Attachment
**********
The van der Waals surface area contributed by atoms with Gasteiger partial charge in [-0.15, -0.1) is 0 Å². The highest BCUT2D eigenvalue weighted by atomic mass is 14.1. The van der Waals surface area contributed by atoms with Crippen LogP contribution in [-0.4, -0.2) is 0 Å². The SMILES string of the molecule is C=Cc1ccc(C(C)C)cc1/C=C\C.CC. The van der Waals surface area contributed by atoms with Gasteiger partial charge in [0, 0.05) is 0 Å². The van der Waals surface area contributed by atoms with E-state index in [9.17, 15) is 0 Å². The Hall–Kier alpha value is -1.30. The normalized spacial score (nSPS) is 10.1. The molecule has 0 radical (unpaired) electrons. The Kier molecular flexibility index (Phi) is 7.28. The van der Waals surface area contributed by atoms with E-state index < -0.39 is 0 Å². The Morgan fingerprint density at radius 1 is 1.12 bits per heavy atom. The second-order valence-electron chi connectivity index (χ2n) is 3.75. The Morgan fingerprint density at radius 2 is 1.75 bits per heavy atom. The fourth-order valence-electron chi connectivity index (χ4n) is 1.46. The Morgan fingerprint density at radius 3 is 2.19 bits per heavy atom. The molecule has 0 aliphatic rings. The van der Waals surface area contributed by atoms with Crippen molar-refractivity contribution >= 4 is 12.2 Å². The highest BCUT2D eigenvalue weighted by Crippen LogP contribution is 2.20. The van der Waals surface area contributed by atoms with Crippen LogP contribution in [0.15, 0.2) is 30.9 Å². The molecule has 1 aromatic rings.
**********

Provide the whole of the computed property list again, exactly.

The van der Waals surface area contributed by atoms with Gasteiger partial charge in [-0.15, -0.1) is 0 Å². The highest BCUT2D eigenvalue weighted by atomic mass is 14.1. The van der Waals surface area contributed by atoms with Crippen LogP contribution in [-0.4, -0.2) is 0 Å². The SMILES string of the molecule is C=Cc1ccc(C(C)C)cc1/C=C\C.CC. The van der Waals surface area contributed by atoms with Gasteiger partial charge in [0, 0.05) is 0 Å². The van der Waals surface area contributed by atoms with E-state index in [9.17, 15) is 0 Å². The Hall–Kier alpha value is -1.30. The normalized spacial score (nSPS) is 10.1. The molecule has 0 radical (unpaired) electrons. The Kier molecular flexibility index (Phi) is 7.28. The van der Waals surface area contributed by atoms with E-state index < -0.39 is 0 Å². The Morgan fingerprint density at radius 1 is 1.12 bits per heavy atom. The second-order valence-electron chi connectivity index (χ2n) is 3.75. The Morgan fingerprint density at radius 2 is 1.75 bits per heavy atom. The fourth-order valence-electron chi connectivity index (χ4n) is 1.46. The Morgan fingerprint density at radius 3 is 2.19 bits per heavy atom. The molecule has 0 aliphatic rings. The van der Waals surface area contributed by atoms with Crippen molar-refractivity contribution >= 4 is 12.2 Å². The highest BCUT2D eigenvalue weighted by Crippen LogP contribution is 2.20. The van der Waals surface area contributed by atoms with Crippen LogP contribution in [0.15, 0.2) is 30.9 Å². The molecule has 1 aromatic rings.